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Last updated on November 4, 2019 at 11:21 GMT on November 15, 2019

Thyme, also known as common thyme or garden thyme, is an evergreen dwarf shrub native to the Mediterranean, North Africa and parts of Asia, and is now widely planted all over the world. Its habitat includes dry slopes, rocks and horses, and it can be found on sandy or fertile soil.

Thyme belongs to the plant family Lamiaceae. This plant can grow up to 50 cm tall, has a dense appearance, and has upright woody stems. The small gray-green leaves have short petioles, linear or oval; they have a unique aromatic odor, similar to that of thymol. It has lavender, pink, tubular, lip-shaped flowers arranged in axillary bushes; they bloom in summer (June to August). The fruit is made of four small brown ovoid nuts.

The part used is dry leaves, which are collected during flowering. The main component of thyme leaves is volatile oil (at least 1.2%), the main components are thymol, p-cymene and carvacrol; caffeic acid derivatives (rosmarinic acid); flavonoids (luteolin, apigenin, etc.) , Triterpenoids (ursolic acid, oleanolic acid).

Thyme has a long history of folk use in the Mediterranean region. It has been mentioned by Greek and Roman classical writers such as Dioscorides, Hippocrates, Pliny and Virgil. In 1887, Chamberland proved the antibacterial effect of thyme essential oil on carbuncle infections. Later, other infectious pathogens were tested in France, such as the pathogens that cause typhus and canine distemper.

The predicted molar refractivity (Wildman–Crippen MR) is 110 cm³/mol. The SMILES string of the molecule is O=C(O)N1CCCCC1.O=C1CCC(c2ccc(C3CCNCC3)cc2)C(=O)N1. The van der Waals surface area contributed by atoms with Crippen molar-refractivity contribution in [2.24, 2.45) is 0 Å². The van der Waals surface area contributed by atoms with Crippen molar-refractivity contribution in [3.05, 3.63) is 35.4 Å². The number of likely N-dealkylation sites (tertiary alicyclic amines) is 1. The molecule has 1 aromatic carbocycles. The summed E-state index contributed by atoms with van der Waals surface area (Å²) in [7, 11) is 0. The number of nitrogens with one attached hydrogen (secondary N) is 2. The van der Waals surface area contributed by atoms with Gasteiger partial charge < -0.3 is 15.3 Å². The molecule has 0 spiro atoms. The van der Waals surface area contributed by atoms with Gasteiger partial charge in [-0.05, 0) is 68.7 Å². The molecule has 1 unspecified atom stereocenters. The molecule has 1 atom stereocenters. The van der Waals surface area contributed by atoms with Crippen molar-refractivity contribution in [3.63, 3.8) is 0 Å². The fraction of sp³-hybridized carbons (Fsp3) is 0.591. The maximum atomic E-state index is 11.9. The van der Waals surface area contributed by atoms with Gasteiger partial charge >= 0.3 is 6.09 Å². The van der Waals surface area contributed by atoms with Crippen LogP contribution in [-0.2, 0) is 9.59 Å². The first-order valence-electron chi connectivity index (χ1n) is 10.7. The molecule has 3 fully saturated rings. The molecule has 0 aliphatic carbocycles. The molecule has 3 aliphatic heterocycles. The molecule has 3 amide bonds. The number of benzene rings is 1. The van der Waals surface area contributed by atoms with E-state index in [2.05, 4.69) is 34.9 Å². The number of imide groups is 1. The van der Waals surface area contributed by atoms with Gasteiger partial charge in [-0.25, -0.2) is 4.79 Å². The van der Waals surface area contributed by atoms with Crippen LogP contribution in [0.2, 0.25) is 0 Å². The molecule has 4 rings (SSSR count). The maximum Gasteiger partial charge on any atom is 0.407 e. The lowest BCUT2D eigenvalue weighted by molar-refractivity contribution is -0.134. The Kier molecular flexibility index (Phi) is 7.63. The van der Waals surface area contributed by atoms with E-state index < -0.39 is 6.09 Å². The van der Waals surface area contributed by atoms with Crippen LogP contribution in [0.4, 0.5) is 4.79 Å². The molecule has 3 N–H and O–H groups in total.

Thyme is used to treat respiratory diseases and various other diseases. It also has antispasmodic, deworming and expectorant effects; oral administration is used to treat upper respiratory tract mucositis, indigestion, asthma, laryngitis, chronic gastritis and whooping cough. The German E Committee has approved the use of thyme to treat cough, bronchitis and whooping cough. Externally, it is used as a mouthwash and mouthwash to treat oral and throat inflammation, tonsillitis, itching, skin diseases, and poorly healed wounds.

The expectorant effect is attributed to the essential oil components (thymol and carvacrol), which increase mucociliary activity; animal studies of terpenes have also proven the expectorant effect on ciliary activity. In addition, the flavonoid part (luteolin) has been shown to have antispasmodic activity in the pre-contracted rat smooth muscle trachea model. Therefore, the antispasmodic effect and respiratory clearance effect seems to be due to the synergistic effect of the different components (water and oil parts) of thyme extract.

The respiratory tract has epithelial cells characterized by cilia on the surface. Since the Ca2+ mediated mechanism effectively beats the cilia, coughing up may include the movement of mucus through the respiratory tract from the lungs to the upper respiratory tract.

Thymox-EPO is a dry powder extract obtained from the aerial part of Thymus vulgaris L through hydroalcoholic (70% ethanol-30% water) extraction (general method according to Eur. Ph. 8.0). Standardized to contain 0.3% of total phenols, calculated as thymol (spectrophotometric method, DAB 10).